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Business News/ Money / Personal Finance/  How to ensure phased payouts to your nominee in the case of death
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How to ensure phased payouts to your nominee in the case of death

To ensure that the money from your MF investments, bank accounts and term insurance is paid out in phases, similar to a systematic withdrawal plan for MFs, specific legal arrangements need to be made

 One effective method is setting up a trust under the Indian Trusts Act, 1882.Premium
One effective method is setting up a trust under the Indian Trusts Act, 1882.

In the event of my death, I don’t want my son to receive the entire amount in my mutual fund (MF) investments, bank accounts and term insurance payout in one go. How do I ensure that he gets the money in phases like how it happens through an MF systematic withdrawal plan (SWP)? Can you please give me the details?

—Name withheld on request

To ensure that your son receives the money from your MF investments, bank accounts and term insurance payout in phases, similar to an SWP in MFs, specific legal arrangements need to be made. One effective method is setting up a trust under the Indian Trusts Act, 1882. Establishing a trust involves working with a trusted lawyer or financial advisor to create a legal entity that will manage the distribution of your assets according to the terms you set. Under the Indian Trusts Act, you can appoint a trustee who will manage the trust and ensure your son receives the payouts as per your instructions. The trust deed should detail the frequency and amount of distributions, ensuring a steady flow of funds rather than a lump sum.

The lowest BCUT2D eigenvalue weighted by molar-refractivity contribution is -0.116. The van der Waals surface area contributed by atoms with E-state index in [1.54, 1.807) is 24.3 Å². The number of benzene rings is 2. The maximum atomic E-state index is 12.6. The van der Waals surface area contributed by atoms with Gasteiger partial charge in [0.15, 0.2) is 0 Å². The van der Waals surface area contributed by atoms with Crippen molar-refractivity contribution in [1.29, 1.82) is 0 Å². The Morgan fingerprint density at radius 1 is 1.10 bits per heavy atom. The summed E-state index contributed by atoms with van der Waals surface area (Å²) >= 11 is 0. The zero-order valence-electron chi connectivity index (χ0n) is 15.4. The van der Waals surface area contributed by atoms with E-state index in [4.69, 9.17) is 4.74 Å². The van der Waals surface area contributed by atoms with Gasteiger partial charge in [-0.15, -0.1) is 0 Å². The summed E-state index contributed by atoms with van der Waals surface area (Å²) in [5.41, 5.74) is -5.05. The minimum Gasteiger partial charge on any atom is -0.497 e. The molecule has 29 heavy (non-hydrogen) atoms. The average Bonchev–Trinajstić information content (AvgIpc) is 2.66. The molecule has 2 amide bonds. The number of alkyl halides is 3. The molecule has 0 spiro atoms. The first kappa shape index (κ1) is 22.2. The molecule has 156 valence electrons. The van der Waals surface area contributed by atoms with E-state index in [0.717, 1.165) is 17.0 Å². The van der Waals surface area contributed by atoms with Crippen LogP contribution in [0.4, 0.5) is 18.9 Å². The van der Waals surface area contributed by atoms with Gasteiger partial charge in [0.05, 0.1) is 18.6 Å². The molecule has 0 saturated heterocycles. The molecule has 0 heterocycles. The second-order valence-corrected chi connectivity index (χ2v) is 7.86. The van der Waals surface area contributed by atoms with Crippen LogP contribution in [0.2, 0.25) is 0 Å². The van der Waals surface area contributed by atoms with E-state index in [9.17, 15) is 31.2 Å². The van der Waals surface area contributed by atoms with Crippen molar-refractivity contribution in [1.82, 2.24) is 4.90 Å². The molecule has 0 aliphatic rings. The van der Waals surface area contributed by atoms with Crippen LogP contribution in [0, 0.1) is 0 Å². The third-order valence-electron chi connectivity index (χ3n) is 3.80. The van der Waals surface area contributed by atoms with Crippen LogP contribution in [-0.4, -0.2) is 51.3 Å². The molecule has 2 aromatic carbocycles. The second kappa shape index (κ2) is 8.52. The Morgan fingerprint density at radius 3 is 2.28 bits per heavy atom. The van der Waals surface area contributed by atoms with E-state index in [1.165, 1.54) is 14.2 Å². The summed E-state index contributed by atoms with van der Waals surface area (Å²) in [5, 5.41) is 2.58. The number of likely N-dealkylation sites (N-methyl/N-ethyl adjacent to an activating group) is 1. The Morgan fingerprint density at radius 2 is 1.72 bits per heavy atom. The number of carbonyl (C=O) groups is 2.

Additionally, you can specify beneficiary instructions for your financial accounts under Section 45ZA of the Banking Regulation Act, 1949, which allows nomination for bank deposits. For MFs, Securities and Exchange Board of India (Sebi) regulations allow setting up an SWP for beneficiaries. This ensures that a fixed amount is withdrawn and transferred to his account periodically, in line with your phased distribution preference.

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For bank accounts, you can use the nomination facility under the Banking Regulation Act to facilitate phased payouts through a trust or direct instructions in your will. Fixed deposits can also be structured to release funds in installments. For term insurance, while the Insurance Act, 1938, typically facilitates lumpsum payouts, you can direct the proceeds to a trust, which can then distribute the funds according to your specified schedule.

Drafting a detailed will with conditional clauses is essential under the Indian Succession Act, 1925. This enactment governs the execution and legal validity of wills. Your will should include explicit instructions on how your assets should be distributed, specifying phased payouts for your son.

Appointing a trustworthy executor, as allowed under Section 211 of the Indian Succession Act, is crucial to oversee the execution of your will and ensure your instructions are accurately followed.

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Furthermore, hiring a financial advisor can provide professional management of the assets, ensuring periodic payouts. The advisor can invest the funds and release them as per the defined schedule, providing an additional layer of assurance.

Aditya Chopra and Amay Jain are, respectively, managing partner and senior associate at Victoriam Legalis, Advocates & Solicitors.

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Published: 28 May 2024, 05:49 PM IST
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